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Sinkholes can be depressions in the land surface or may be hidden from view below the surface. Sometimes referred to as "sinks", they are widely distributed in Florida. They can be shallow or deep, small or large, but all are a result of the same general geologic processes.
Much of Florida's landscape is comprised of what's known as "karst." A karst terrain is a land surface produced by water dissolving the limestone bedrock and is characterized by sinkholes, cavern systems and springs. Sinkholes occur as a natural process of erosion of the limestone by water. Ancient cavities dissolved in the limestone need a triggering mechanism to cause the collapse. In pre-development times sinkholes were usually triggered by heavy rains or a flood that made the soil "roof" over the cavity very heavy, so that it eventually collapsed. Droughts also can lower the groundwater levels, reducing the buoyant support of a cavity roof and prompting a collapse.
Increased numbers of sinkholes can generally be attributed to changing or loading of the earth's surface with development such as retention ponds, buildings, changes in drainage patterns, heavy traffic vibrations or declining groundwater levels.
Sinkholes are of interest to Florida because they are one of the predominant land form features of the state. Their development may be sudden and may result in property damage or loss of life. Florida has more sinkholes than any other state in the nation. Florida's average sinkhole size is 3 to 4 feet across and 4 to 5 feet deep.
Based on historical evidence, the most vulnerable counties are located mostly in the center portion of the state and include: Hillsborough, Citrus, Pasco, Polk, Hernando, Marion, and Orange Counties. The least vulnerable counties, assumed by historical evidence, are in the panhandle, in the Northeast Jacksonville area and the Miami-Dade, Duval, Hendry, Holmes, Lafayette, Monroe and Walton counties.
Perhaps the most famous sinkhole in recent U.S. history is the one formed in May 1981, in Winter Park, Florida near Orlando. The sinkhole is roughly circular but elongated, (approximately 300 feet by 300 feet in size). It swallowed one house and shed, half of the municipal swimming pool, a Porsche sports car, several large oak trees, a section of the crossing street and adjoining street and an estimated 4 million cubic feet of soil. The sinkhole also damaged three other Porsche sports cars and a pick-up camper that slid into the crater, caused the rear of an auto shop to crack open and exposed the utility lines in the vicinity.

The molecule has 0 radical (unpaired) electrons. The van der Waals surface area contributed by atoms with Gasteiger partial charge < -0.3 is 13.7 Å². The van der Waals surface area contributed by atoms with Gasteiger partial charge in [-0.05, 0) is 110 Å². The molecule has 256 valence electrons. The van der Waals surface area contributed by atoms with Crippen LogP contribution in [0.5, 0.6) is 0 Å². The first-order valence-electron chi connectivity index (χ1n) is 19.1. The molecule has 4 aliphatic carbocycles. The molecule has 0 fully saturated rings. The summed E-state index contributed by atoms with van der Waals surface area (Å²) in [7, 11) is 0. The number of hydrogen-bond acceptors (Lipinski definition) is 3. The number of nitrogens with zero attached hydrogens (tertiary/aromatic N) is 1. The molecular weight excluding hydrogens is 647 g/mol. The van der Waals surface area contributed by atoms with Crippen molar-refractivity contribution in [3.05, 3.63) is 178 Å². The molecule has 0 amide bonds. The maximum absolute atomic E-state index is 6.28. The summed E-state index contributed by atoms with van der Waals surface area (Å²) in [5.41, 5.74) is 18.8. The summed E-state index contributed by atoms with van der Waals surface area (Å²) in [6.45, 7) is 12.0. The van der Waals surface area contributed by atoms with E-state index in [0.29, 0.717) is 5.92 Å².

Lake Jackson in Tallahassee, a nationally known bass fishing lake, experienced a sinkhole on September 16, 1999. It suddenly drained more than half the lake of every last gallon of water, not to mention every fish and alligator. On July 12, 2001, emergency officials for Hernando County investigated 18 confirmed sinkholes that hit in one day across the area, affecting a 15- to 16-block residential area and causing extensive damage to one house. It was one of the largest holes measured, between 50 and 100 feet deep.
The best way to find out whether there is sinkhole activity in your area is to refer to maps on the Florida Department of Environmental Protection web site.
What to do if a Sinkhole forms? Refer to the Sinkhole Action Checklist, Checklist 11 in the Appendix in the Guidebook or on the checklist page of this site.
Though earthquakes are not likely to affect Florida, their effects have been felt throughout history. Of the earthquakes felt in Florida, only six are thought to have had epicenters in Florida. (State Profile, Florida Division of Emergency Management, 2003)
There is no historical evidence of landslide events in the state of Florida.